The Day The Birdsong Died

April 23rd 2019 will go down in rural folklore not as just another St Georges Day. It will go down on record as the day that England – Natural England – capitulated to the writhing serpent that calls itself ‘Wild Justice’. The day when the venomous beast breathed a little fire and the designated protectorate of our wildlife just rolled over and died. The day when the birdsong died.

Yesterday, without any prior consultation with our shooting organisations, Natural England announced at around 3.30pm that within just 36 hours it was revoking three of their General Licenses. GL 04, 05 and 06. The legal mechanisms by which everyday rural folk (farmers and gamekeepers) and professional pest controllers are able to cull predatory pest species such as corvids (crows) and gulls. The same Licenses which allow thousands of shooters to assist with crop protection by culling woodpigeon flocks. The announcement warned that from Thursday 25thApril 2019, persons relying on these particular General Licenses to underwrite pest control could be breaking the law.

Just consider the timing! April. Nesting time. The season when multitudes of songbird and ground nesting species are breeding. The exact reason for which General License 06 was designed and employed. To protect eggs and fledglings from the relentless onslaught of corvid predation. It is also the time when spring crops are under assault from the woodpigeon. A bird with a UK population of around 10,000,000 now. Hence General License 04.

The reason given by Natural England for the instant revocation is the legal challenge to the authority of the General Licenses by a small group of animal rights zealots calling themselves ‘Wild Justice’. The reason for their challenge purports to be to stop the ‘casual’ killing of selective bird species by shooters. I can assure them that there is nothing ‘casual’ about my (or my peers) approach to corvid or pigeon control at this time of year. It is planned and meticulous, particularly with regard to nest protection.

Putting prejudice aside, I fail to see what this group think they have achieved in opening up hedgerow and field, for coming weeks at least, to open and unrestrained attack from magpies and crows. Despite calling themselves animal lovers, they have just condemned thousand upon thousand of small bird species to slaughter by beak and claw. They have just put several red-listed species under direct threat, including some of our rarest waders who suffer most from corvid predation. Species whose only real protection comes from the shooting community. Thus the behaviour of Wild Justice smacks as an outright attack on shooting, not an interest in conservation, and Natural England have just failed miserably to represent the interests of rural England. Interestingly, one of the first organisations that will suffer through this decision will be the RSPB, who themselves use the General Licenses to protect (or authorise protection of) vulnerable species on their own estate.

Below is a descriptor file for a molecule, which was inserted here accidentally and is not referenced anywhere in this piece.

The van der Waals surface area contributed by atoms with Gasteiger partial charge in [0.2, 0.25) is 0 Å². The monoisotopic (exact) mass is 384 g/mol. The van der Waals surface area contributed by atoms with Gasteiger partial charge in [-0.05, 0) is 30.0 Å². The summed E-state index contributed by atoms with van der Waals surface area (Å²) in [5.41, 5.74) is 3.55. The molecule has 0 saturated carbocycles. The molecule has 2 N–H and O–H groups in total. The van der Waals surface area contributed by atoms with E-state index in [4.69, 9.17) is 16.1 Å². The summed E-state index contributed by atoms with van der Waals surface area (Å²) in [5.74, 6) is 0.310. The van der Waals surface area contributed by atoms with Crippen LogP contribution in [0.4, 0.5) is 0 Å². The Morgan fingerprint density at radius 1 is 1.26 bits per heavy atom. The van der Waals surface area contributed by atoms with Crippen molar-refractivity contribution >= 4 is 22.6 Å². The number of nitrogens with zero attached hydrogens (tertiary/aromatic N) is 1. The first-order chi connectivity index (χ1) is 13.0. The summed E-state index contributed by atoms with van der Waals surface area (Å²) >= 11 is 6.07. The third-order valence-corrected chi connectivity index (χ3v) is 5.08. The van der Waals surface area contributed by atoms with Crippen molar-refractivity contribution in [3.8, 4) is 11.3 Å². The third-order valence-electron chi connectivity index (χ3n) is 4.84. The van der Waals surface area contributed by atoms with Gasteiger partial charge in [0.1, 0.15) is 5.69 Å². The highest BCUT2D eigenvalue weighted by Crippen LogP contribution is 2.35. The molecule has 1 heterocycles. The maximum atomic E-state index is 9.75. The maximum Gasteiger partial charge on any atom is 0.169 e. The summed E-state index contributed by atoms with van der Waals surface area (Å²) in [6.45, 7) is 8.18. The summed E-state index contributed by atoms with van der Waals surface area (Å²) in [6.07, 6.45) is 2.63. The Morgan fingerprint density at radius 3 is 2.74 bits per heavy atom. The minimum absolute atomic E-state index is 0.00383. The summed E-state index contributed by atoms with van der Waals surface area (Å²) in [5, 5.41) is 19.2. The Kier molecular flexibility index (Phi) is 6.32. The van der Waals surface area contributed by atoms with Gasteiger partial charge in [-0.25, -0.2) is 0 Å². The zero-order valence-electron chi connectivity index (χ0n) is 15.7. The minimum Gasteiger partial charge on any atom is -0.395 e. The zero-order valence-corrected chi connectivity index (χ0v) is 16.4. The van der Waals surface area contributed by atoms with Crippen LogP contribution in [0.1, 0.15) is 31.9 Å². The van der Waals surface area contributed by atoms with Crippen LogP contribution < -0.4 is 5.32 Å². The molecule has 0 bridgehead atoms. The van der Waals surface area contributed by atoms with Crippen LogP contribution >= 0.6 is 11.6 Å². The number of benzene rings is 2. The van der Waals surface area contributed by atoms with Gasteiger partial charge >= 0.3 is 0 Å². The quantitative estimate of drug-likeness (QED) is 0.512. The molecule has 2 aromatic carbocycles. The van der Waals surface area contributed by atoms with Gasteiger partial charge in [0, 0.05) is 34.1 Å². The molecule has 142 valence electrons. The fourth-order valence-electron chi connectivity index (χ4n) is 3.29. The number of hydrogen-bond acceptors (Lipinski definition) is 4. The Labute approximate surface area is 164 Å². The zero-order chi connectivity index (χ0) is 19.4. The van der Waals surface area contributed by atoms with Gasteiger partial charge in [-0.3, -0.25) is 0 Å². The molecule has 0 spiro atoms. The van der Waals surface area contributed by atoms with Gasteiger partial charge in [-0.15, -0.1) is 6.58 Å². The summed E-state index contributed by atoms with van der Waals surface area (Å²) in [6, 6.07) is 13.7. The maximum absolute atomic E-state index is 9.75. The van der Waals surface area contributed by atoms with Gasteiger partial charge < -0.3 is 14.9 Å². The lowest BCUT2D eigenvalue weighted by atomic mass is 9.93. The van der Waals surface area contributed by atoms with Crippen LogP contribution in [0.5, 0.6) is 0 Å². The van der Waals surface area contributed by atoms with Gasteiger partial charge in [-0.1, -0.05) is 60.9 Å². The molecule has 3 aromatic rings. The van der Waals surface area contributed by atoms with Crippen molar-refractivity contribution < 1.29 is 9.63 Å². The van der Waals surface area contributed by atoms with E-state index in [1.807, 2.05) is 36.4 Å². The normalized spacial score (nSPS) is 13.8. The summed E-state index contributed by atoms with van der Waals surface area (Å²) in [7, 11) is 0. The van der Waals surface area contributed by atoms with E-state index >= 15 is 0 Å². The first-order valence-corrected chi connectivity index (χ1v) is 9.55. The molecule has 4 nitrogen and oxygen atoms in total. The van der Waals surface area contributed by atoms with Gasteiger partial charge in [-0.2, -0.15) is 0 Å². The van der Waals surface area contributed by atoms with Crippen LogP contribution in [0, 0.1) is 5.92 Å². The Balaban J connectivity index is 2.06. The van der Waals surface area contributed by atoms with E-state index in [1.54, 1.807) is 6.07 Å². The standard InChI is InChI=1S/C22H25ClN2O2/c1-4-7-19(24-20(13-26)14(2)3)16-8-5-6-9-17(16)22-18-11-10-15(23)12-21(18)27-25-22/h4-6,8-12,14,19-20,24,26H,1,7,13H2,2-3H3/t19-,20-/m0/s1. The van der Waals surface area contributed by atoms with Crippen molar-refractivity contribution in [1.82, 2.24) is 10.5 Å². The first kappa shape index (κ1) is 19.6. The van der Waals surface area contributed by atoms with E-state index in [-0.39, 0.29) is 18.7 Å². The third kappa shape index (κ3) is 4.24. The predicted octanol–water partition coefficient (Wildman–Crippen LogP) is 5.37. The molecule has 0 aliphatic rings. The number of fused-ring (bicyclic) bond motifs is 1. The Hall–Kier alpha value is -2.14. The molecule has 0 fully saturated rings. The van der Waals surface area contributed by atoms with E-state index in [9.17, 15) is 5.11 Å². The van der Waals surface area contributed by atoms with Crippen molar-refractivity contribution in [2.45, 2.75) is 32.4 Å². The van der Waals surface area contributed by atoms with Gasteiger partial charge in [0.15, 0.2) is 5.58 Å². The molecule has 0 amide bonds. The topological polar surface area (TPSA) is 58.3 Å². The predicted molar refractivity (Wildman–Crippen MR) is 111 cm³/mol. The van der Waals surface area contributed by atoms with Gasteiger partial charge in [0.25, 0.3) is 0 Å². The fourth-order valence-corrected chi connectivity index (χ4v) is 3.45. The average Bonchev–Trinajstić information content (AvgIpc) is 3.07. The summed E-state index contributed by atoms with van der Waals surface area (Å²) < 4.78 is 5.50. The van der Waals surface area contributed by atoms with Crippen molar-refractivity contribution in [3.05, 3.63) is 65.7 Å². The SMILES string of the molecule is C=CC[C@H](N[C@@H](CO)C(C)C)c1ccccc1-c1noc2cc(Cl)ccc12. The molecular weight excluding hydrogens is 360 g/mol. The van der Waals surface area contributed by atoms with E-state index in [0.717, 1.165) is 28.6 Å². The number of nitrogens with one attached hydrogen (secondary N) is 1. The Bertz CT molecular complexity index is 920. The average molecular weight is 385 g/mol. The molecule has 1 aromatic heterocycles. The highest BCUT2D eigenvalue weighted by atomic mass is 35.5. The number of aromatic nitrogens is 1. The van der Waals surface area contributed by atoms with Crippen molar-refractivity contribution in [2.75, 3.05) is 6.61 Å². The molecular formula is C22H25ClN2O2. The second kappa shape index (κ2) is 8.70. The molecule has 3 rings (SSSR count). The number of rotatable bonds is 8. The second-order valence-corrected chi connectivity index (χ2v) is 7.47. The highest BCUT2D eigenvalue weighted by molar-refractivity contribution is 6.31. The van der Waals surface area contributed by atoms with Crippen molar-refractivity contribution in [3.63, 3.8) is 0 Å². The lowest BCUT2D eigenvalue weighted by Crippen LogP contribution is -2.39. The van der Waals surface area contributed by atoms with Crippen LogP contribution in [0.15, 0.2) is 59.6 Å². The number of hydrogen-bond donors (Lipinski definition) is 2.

Oh … the irony! For two of the three main protagonists running Wild Justice are Dr Mark Avery, former Conservation Director of the RSPB and Chris Packham, a Vice President of the RSPB.

You couldn’t make it up could you? Let’s give Nature a voice. In fact, let’s hear it squeal in terror while it’s eaten alive.

Copyright, Ian Barnett, Wildscribbler April 2019

5 thoughts on “The Day The Birdsong Died

  1. A ridiculous decision by people who think they are helping the survival of corvids by condemning songbirds, gamebirds and lambs and all in Springtime. Think of the sheep farmers who lose enough lambs every year to nature’s vagaries and uncontrolled dogs as well as corvids


  2. Ewes on there back with eyes pecked out my magpies and crows, lambs born in fields having their anusses pecked out by gulls, what a bunch of wankers we have in Natural England to let our food supply to be allowed to these painful and brutal deaths. The obviously have not interest in the countryside at all!


  3. Farmbirds declined by 70 percent before this change also this rule is unenforceable. The real threat for all of us is climate change, everything else is a distraction


  4. Our songbirds need all the help they can get. Culling crows and rooks is necessary due to the whole balance of nature being upset – there are just so manyofthem. It shouldn’t, however, deter from the immense damage done by cats – their victims number 275 mullion a year, 20% of these birds. They were never suited to domestication, ‘playing,’ i.e torturing what they catch. It’s simply wasted wildlife and the shame of it is that no one needs or has to have one.


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